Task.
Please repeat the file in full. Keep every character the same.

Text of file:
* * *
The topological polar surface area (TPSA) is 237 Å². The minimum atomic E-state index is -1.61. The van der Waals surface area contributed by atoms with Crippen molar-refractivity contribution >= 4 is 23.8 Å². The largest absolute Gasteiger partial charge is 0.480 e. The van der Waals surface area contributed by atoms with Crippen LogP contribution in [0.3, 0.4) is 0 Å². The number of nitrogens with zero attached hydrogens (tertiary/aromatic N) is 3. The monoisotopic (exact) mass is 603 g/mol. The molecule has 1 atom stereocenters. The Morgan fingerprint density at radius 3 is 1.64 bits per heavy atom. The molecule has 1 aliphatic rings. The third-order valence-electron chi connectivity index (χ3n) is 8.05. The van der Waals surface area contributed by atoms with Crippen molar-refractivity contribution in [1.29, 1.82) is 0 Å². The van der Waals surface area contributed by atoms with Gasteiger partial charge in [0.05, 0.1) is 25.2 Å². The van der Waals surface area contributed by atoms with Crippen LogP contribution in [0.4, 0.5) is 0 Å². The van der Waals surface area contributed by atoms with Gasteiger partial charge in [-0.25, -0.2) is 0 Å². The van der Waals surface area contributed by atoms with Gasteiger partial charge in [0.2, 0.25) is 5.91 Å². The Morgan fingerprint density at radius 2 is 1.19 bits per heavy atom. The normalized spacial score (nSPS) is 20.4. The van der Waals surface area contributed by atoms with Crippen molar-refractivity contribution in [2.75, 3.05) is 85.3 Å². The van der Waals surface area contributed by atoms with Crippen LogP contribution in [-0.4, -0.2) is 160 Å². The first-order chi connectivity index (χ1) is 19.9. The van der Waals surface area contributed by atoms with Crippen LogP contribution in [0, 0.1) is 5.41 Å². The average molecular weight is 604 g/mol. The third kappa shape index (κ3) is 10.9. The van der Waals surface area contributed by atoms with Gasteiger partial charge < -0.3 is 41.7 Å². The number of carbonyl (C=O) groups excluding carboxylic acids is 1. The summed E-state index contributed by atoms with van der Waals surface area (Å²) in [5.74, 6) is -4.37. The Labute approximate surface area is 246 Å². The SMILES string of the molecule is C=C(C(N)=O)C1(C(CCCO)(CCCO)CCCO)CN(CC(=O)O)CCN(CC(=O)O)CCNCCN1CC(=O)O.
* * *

The topological polar surface area (TPSA) is 237 Å². The minimum atomic E-state index is -1.61. The van der Waals surface area contributed by atoms with Crippen molar-refractivity contribution >= 4 is 23.8 Å². The largest absolute Gasteiger partial charge is 0.480 e. The van der Waals surface area contributed by atoms with Crippen LogP contribution in [0.3, 0.4) is 0 Å². The number of nitrogens with zero attached hydrogens (tertiary/aromatic N) is 3. The monoisotopic (exact) mass is 603 g/mol. The molecule has 1 atom stereocenters. The Morgan fingerprint density at radius 3 is 1.64 bits per heavy atom. The molecule has 1 aliphatic rings. The third-order valence-electron chi connectivity index (χ3n) is 8.05. The van der Waals surface area contributed by atoms with Crippen molar-refractivity contribution in [1.29, 1.82) is 0 Å². The van der Waals surface area contributed by atoms with Gasteiger partial charge in [0.05, 0.1) is 25.2 Å². The van der Waals surface area contributed by atoms with Crippen LogP contribution in [0.4, 0.5) is 0 Å². The van der Waals surface area contributed by atoms with Gasteiger partial charge in [-0.25, -0.2) is 0 Å². The van der Waals surface area contributed by atoms with Gasteiger partial charge in [0.2, 0.25) is 5.91 Å². The Morgan fingerprint density at radius 2 is 1.19 bits per heavy atom. The normalized spacial score (nSPS) is 20.4. The van der Waals surface area contributed by atoms with Crippen molar-refractivity contribution in [2.75, 3.05) is 85.3 Å². The van der Waals surface area contributed by atoms with Crippen LogP contribution in [-0.4, -0.2) is 160 Å². The first-order chi connectivity index (χ1) is 19.9. The van der Waals surface area contributed by atoms with Crippen LogP contribution in [0, 0.1) is 5.41 Å². The average molecular weight is 604 g/mol. The third kappa shape index (κ3) is 10.9. The van der Waals surface area contributed by atoms with Gasteiger partial charge < -0.3 is 41.7 Å². The number of carbonyl (C=O) groups excluding carboxylic acids is 1. The summed E-state index contributed by atoms with van der Waals surface area (Å²) in [5.74, 6) is -4.37. The Labute approximate surface area is 246 Å². The SMILES string of the molecule is C=C(C(N)=O)C1(C(CCCO)(CCCO)CCCO)CN(CC(=O)O)CCN(CC(=O)O)CCNCCN1CC(=O)O.